Something potentially much more dangerous is at work here, too, something done not with the health of the people or the planet in mind (according to EPA critics), but rather the bottom line of big business.
In conjunction with its new SNUR proposal on asbestos, the EPA will now, it says, change how it evaluates the risk of certain chemicals (including ones in asbestos) covered under the Toxic Substances Control Act. Now, it will not take into account risks posed by chemicals in the air, ground or water.
From "The Chemical Industry Scores a Big Win at the E.P.A.," in The New York Times:
"Instead, the agency will focus on possible harm caused by direct contact with a chemical in the workplace or elsewhere. The approach means that the improper disposal of chemicals — leading to the contamination of drinking water, for instance — will often not be a factor in deciding whether to restrict or ban them."
That will, according to reporting by Fast Company, effectively turn a "blind eye to improper disposal, contamination, emissions, and other long-term environmental and health risks associated with chemical products, including those derived from asbestos."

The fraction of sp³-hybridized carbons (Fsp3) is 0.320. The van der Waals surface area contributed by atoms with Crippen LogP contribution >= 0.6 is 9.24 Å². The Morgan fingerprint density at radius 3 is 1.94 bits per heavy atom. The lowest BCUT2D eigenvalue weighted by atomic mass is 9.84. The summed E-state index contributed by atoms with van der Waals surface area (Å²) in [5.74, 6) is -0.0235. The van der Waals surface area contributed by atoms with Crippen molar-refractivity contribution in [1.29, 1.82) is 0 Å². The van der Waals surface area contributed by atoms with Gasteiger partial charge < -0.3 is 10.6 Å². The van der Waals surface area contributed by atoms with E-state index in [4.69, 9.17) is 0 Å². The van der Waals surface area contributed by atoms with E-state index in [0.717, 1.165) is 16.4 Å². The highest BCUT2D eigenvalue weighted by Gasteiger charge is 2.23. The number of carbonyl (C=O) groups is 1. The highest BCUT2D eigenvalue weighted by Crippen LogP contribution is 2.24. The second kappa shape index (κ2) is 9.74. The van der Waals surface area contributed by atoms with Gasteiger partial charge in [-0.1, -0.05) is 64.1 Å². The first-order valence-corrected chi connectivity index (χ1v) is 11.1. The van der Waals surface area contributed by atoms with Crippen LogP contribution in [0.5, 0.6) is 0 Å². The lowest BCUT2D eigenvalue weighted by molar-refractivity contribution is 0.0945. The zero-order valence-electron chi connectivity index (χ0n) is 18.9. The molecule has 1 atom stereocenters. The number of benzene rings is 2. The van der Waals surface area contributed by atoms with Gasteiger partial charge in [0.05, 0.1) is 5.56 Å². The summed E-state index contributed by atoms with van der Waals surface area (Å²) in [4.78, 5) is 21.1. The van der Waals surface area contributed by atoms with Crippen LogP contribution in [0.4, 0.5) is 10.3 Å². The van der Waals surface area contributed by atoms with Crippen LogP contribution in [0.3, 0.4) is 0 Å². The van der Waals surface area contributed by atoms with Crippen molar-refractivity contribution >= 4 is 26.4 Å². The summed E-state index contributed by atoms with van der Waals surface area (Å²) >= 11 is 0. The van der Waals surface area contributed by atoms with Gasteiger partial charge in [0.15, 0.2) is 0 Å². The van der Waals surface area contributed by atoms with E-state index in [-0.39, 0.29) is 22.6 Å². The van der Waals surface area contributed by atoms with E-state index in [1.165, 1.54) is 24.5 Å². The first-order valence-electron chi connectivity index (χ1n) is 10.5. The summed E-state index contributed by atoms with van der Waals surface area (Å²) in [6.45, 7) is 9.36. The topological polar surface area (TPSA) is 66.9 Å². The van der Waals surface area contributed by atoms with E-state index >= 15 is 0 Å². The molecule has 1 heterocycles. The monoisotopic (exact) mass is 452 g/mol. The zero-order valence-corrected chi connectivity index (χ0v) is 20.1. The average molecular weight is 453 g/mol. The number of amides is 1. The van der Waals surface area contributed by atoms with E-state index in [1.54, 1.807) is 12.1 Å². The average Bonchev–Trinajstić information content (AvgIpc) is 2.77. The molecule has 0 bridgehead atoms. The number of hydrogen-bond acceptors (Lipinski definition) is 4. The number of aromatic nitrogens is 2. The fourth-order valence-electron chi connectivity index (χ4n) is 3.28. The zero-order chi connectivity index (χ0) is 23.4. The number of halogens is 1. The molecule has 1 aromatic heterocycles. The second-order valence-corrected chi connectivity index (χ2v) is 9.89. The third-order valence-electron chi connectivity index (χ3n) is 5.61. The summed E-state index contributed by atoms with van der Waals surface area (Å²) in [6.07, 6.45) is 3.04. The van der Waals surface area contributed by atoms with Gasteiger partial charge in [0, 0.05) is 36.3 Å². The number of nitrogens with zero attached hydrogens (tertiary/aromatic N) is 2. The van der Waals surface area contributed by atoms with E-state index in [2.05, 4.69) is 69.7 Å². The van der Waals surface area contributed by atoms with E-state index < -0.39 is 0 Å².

This is a clear victory, as The Times says, for the chemical industry and, quite possibly, for those wanting to import or use asbestos in building materials.
"The EPA abruptly retreated from a posture of moving toward more protection for Americans from these dangerous chemicals to a position that can only be seen as placating the chemical industry," Melanie Benesh, a legislative attorney at the Environmental Working Group (EWG), said in a statement.
The EWG, along with government watchdog group American Oversight, is petitioning the courts for any contact former EPA chief Pruitt had with chemical manufacturers before this agency's decision. "The American people deserve the fullest account of how Pruitt and his aides may have colluded with chemical companies and their lobbyists," Benesh says. "When a top public health agency has the power to ban asbestos, and it doesn't, something is amiss."
Other possible winners in this are manufacturers, including Russia, which stands to become the leading exporter of asbestos to the U.S.
An aside: President Trump himself, who made his bones in real estate before politics, is evidently a believer in asbestos. He claimed on Twitter in 2012 that New York City's Twin Towers would not have "burned down" if asbestos had been used there and, according to Rolling Stone, in his 1997 book "The Art of the Comeback", Trump wrote that asbestos is "100 percent safe, once applied."